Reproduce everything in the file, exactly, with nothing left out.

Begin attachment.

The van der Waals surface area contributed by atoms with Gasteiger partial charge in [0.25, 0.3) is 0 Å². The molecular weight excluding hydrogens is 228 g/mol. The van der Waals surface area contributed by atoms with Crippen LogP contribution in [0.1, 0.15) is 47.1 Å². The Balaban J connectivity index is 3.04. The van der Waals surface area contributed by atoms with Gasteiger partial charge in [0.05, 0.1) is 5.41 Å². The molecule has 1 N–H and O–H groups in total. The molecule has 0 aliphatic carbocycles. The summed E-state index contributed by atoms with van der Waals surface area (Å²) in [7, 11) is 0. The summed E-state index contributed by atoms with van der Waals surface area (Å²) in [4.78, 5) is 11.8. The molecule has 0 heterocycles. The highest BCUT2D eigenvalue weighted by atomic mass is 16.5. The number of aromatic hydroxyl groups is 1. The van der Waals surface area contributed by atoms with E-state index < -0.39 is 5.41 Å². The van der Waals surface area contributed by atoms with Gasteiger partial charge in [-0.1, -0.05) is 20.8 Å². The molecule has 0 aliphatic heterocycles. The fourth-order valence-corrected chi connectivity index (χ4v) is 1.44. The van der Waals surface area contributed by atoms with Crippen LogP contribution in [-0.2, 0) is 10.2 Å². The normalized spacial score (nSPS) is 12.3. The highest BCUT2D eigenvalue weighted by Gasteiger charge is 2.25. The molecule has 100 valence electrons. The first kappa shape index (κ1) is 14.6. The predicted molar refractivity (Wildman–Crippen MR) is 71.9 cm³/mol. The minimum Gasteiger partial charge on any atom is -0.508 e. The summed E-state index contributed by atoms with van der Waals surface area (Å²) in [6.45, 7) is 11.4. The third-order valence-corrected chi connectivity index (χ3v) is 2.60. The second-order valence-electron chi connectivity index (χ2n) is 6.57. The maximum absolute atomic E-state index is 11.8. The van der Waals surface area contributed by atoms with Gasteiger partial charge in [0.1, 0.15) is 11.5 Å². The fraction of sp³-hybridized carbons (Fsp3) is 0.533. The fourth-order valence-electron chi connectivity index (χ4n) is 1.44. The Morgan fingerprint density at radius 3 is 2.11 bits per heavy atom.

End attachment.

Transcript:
The van der Waals surface area contributed by atoms with Gasteiger partial charge in [0.25, 0.3) is 0 Å². The molecular weight excluding hydrogens is 228 g/mol. The van der Waals surface area contributed by atoms with Crippen LogP contribution in [0.1, 0.15) is 47.1 Å². The Balaban J connectivity index is 3.04. The van der Waals surface area contributed by atoms with Gasteiger partial charge in [0.05, 0.1) is 5.41 Å². The molecule has 1 N–H and O–H groups in total. The molecule has 0 aliphatic carbocycles. The summed E-state index contributed by atoms with van der Waals surface area (Å²) in [7, 11) is 0. The summed E-state index contributed by atoms with van der Waals surface area (Å²) in [4.78, 5) is 11.8. The molecule has 0 heterocycles. The highest BCUT2D eigenvalue weighted by atomic mass is 16.5. The number of aromatic hydroxyl groups is 1. The van der Waals surface area contributed by atoms with E-state index < -0.39 is 5.41 Å². The van der Waals surface area contributed by atoms with Gasteiger partial charge in [-0.1, -0.05) is 20.8 Å². The molecule has 0 aliphatic heterocycles. The fourth-order valence-corrected chi connectivity index (χ4v) is 1.44. The van der Waals surface area contributed by atoms with Crippen LogP contribution in [-0.2, 0) is 10.2 Å². The normalized spacial score (nSPS) is 12.3. The highest BCUT2D eigenvalue weighted by Gasteiger charge is 2.25. The molecule has 100 valence electrons. The first kappa shape index (κ1) is 14.6. The predicted molar refractivity (Wildman–Crippen MR) is 71.9 cm³/mol. The minimum Gasteiger partial charge on any atom is -0.508 e. The summed E-state index contributed by atoms with van der Waals surface area (Å²) in [6.45, 7) is 11.4. The third-order valence-corrected chi connectivity index (χ3v) is 2.60. The second-order valence-electron chi connectivity index (χ2n) is 6.57. The maximum absolute atomic E-state index is 11.8. The van der Waals surface area contributed by atoms with Gasteiger partial charge in [0.1, 0.15) is 11.5 Å². The fraction of sp³-hybridized carbons (Fsp3) is 0.533. The fourth-order valence-electron chi connectivity index (χ4n) is 1.44. The Morgan fingerprint density at radius 3 is 2.11 bits per heavy atom.